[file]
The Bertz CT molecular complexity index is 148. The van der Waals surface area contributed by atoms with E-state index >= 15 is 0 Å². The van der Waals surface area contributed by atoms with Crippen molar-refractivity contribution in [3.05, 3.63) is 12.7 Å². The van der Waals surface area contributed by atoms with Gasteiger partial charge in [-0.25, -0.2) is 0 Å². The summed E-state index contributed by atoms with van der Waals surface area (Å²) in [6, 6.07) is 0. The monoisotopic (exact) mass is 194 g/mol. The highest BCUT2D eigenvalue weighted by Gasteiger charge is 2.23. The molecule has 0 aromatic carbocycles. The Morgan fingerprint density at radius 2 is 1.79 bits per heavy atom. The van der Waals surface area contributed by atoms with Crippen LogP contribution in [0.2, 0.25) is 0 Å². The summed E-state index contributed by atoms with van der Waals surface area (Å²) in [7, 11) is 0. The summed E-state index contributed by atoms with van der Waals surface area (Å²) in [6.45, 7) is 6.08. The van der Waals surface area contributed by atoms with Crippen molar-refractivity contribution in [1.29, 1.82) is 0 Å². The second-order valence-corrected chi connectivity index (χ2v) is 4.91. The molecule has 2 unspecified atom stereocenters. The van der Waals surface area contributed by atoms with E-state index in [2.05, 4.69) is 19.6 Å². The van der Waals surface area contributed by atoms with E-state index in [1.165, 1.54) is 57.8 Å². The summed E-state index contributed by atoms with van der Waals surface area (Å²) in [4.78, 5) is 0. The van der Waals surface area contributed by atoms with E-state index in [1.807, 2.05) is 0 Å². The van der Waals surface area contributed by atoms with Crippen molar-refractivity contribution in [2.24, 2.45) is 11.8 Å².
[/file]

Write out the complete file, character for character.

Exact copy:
The Bertz CT molecular complexity index is 148. The van der Waals surface area contributed by atoms with E-state index >= 15 is 0 Å². The van der Waals surface area contributed by atoms with Crippen molar-refractivity contribution in [3.05, 3.63) is 12.7 Å². The van der Waals surface area contributed by atoms with Gasteiger partial charge in [-0.25, -0.2) is 0 Å². The summed E-state index contributed by atoms with van der Waals surface area (Å²) in [6, 6.07) is 0. The monoisotopic (exact) mass is 194 g/mol. The highest BCUT2D eigenvalue weighted by Gasteiger charge is 2.23. The molecule has 0 aromatic carbocycles. The Morgan fingerprint density at radius 2 is 1.79 bits per heavy atom. The van der Waals surface area contributed by atoms with Crippen LogP contribution in [0.2, 0.25) is 0 Å². The summed E-state index contributed by atoms with van der Waals surface area (Å²) in [7, 11) is 0. The summed E-state index contributed by atoms with van der Waals surface area (Å²) in [6.45, 7) is 6.08. The van der Waals surface area contributed by atoms with Crippen molar-refractivity contribution in [1.29, 1.82) is 0 Å². The second-order valence-corrected chi connectivity index (χ2v) is 4.91. The molecule has 2 unspecified atom stereocenters. The van der Waals surface area contributed by atoms with E-state index in [2.05, 4.69) is 19.6 Å². The van der Waals surface area contributed by atoms with E-state index in [1.165, 1.54) is 57.8 Å². The summed E-state index contributed by atoms with van der Waals surface area (Å²) in [4.78, 5) is 0. The van der Waals surface area contributed by atoms with E-state index in [1.807, 2.05) is 0 Å². The van der Waals surface area contributed by atoms with Crippen molar-refractivity contribution in [2.24, 2.45) is 11.8 Å².